Subscriber OnlyPolitics

Pat Leahy: Three key messages emerge from third day of Biden’s visit

The US president skipped his way though the day with obvious delight and no little energy

It was a long day, but a relaxed and convivial one, as President Joe Biden fulfilled four official engagements in Dublin. This was the “work” part of this highly personal visit, sandwiched between the trips to his ancestral homes in Co Louth on Wednesday and Co Mayo on Friday.

Biden began his round of meetings under blue skies at Áras an Uachtaráin – a contrast to the downpour in Co Louth the previous evening – where he met President Michael D Higgins, before traversing the short distance across the Phoenix Park to Farmleigh House, where he held a bilateral meeting with Taoiseach Leo Varadkar. Then it was on to Leinster House, where he addressed a joint sitting of the Houses of the Oireachtas in an event of high good humour and some self-satisfaction, before rounding off the day with a banquet at Dublin Castle.

There are legitimate questions about the 80-year-old Biden’s age and capacity, especially as he contemplates running for re-election next year, but he skipped his way though the day with obvious delight and no little energy. Perhaps that is one of the messages to take away from this visit.

Three distinct themes were evident across the day, not just in Biden’s speech to the Dáil but in the various exchanges between the leaders and the accounts of the meetings provided by officials afterwards.


The first was how delighted each side was to reinforce the ties between the two countries, rooted in politics and in people but also in commerce and co-operation; kinship and comity is buttressed by a shared outlook and similar founding principles. For Biden this really was a sort of homecoming; holding his hands out and looking towards heaven as he began his remarks to the Dáil chamber, the president began: “Well, mom, you said it would happen.”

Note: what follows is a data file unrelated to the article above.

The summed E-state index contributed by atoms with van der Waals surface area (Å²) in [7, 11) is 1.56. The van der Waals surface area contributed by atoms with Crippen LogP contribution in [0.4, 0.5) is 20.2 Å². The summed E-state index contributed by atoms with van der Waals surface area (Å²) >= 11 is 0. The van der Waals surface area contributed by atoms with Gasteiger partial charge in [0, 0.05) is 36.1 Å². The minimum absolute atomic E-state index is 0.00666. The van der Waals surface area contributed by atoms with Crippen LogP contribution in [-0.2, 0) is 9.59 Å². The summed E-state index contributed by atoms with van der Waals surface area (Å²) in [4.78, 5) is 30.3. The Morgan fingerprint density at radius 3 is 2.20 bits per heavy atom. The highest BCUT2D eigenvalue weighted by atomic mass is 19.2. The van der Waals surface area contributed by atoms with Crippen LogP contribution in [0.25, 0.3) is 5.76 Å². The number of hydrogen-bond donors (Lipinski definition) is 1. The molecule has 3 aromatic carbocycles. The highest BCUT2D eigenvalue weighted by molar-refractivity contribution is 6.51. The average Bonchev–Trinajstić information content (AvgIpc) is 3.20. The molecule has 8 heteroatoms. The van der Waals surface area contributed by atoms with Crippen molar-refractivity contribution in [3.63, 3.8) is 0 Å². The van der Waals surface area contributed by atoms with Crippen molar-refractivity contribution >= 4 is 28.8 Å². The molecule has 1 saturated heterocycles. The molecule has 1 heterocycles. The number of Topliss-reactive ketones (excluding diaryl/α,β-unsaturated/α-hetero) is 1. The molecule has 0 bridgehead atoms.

Biden was received rapturously by TDs and Senators of all parties who had crammed into the Dáil chamber and the visitors’ gallery with giddy impatience for his address, the fourth delivered by a US president to the Irish legislature. The first was his great hero Kennedy, 60 years ago. Since then the political ties between the two countries have grown immeasurably.

On the Irish side generations of diplomats and politicians have carefully nurtured the relationship with the most powerful country in the world, with all the obvious political and economic benefits; the real achievement has been developing the political and personal relationships in a way that has made the US so eager for the project. The Americans love it. Actually, the whole thing is a massive love-in.

The second theme was to celebrate and promote the peace process in Northern Ireland, not just marking the 25 years since the Belfast Agreement but nudging the North forward into its second quarter century of peace. Of course, the DUP – which is preventing the reviving of the powersharing institutions over continuing objections to the amended Northern Ireland protocol – was not in Dublin to hear Biden speak. But they know his message well enough – that a wave of US investment is waiting for the North once political stability is restored.

The third theme from the day’s events was to emphasise the shared western values of Ireland and the US in a world which has seen the war of autocracy against democracy – as Biden described it in his Dáil address – return to the European landmass and in which the democratic liberal values once thought to be in the unchallengeable ascendant are increasingly under stress.

“Democracy and liberty and the things that we believe are in retreat in large parts of the world, and if it wasn’t for American leadership and if it wasn’t for America and Europe working together, I don’t know what kind of world we would live in,” Taoiseach Leo Varadkar told Biden.

For his part Biden delivered a message that the US understands Ireland’s special position of neutrality, quoting Kennedy who said that Ireland “pursued an independent foreign policy but is not neutral between freedom and tyranny, and it never will be”. In other words the US is happy because it knows whose side Ireland is really on. TDs cheered that one to the rafters.